The Great Winter has forced humanity from then now-frozen Earth. The moon colonies have degenerated into warring factions, with youngsters groomed into drug-crazed soldiery. McAuley sets off on what is initially a fast-paced army scenario, with a tech forced by his more gung-ho brother into a mission which does not bode well. However, the mission puts him into an altogether different situation, faced with monolothic evidence of past races.

    The story then slips a little into detailed discussion of how Earth has evidently has several cycles in which one species achieves dominance before ecological or other issues force them into a decline which is so great that no evidence is left for subsequent races to discover. Until now.

    The story calls out for greater length, as is a little in danger of coming across as being simply a vehicle for a theory to be expounded. As such an opportunity for ‘A Sense of Wonder’ is missed.

How We Lost The Moon, A True Story by Frank W. Allen was in the Peter Crowther (PS Publishing) edited anthology Moonshots and was collected in Dozois’ 17th. Here McAuley describes how an experiment on the Moon goes badly wrong, as a black hole is created which begins, inexorably, to feed on the Moon itself.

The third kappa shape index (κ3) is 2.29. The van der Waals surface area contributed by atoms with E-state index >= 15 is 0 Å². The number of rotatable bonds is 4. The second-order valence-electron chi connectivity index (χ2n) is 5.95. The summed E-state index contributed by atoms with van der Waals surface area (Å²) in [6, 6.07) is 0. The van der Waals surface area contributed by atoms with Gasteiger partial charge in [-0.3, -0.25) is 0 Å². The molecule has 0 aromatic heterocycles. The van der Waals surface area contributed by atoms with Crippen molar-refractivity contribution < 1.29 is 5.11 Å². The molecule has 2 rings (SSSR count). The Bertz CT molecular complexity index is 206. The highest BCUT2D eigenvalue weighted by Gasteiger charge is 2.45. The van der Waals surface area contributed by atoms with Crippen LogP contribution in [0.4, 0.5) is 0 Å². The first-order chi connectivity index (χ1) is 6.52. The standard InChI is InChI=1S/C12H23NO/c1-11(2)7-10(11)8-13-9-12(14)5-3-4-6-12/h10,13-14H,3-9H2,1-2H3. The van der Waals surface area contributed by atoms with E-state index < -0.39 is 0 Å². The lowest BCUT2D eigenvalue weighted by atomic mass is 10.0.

Under Mars was similarly collected in Crowther’s Mars Shots, and features a Barsoomian Theme Park, which is the nearest to the Red Planet many visitors and staff will get. Buzz is one such, but a run in with a gang distributing drugs enables him to finally (in his befuddled mind) transport himself to Barsoom.

Danger: Hard Hack Area was originally published in Nature and is a short piece purporting to report on a ‘biopunk’ conference.

The Madness of Crowds appeared in Asimovs, April 2003, in my review of which I stated : ‘A shorter story in which a scientist experimenting with pheromones finds chemicals which can provoke aggression and pacifity. The story doesn’t go beyond the brother of the scientist retelling the events of previous days, and perhaps the story could have gone further.” According to the author notes which are usefully provided, this story was almost part of his novel ‘White Devils’.

The Secret of My Success appeared in Interzone in 1998, and provides a neat twist on humanity battling the insidious alien menance which is embedded in our society. In his case it is a Class War and not War of the Worlds, as those which his protagnist find have been using science to improve the quality and longevity of their life are simply those who already have wealth and privilege on their side. And in true Marxist style he not only takes up arms, but also legs, torsos, and the various disembodied bits of those against whom he chooses to rail.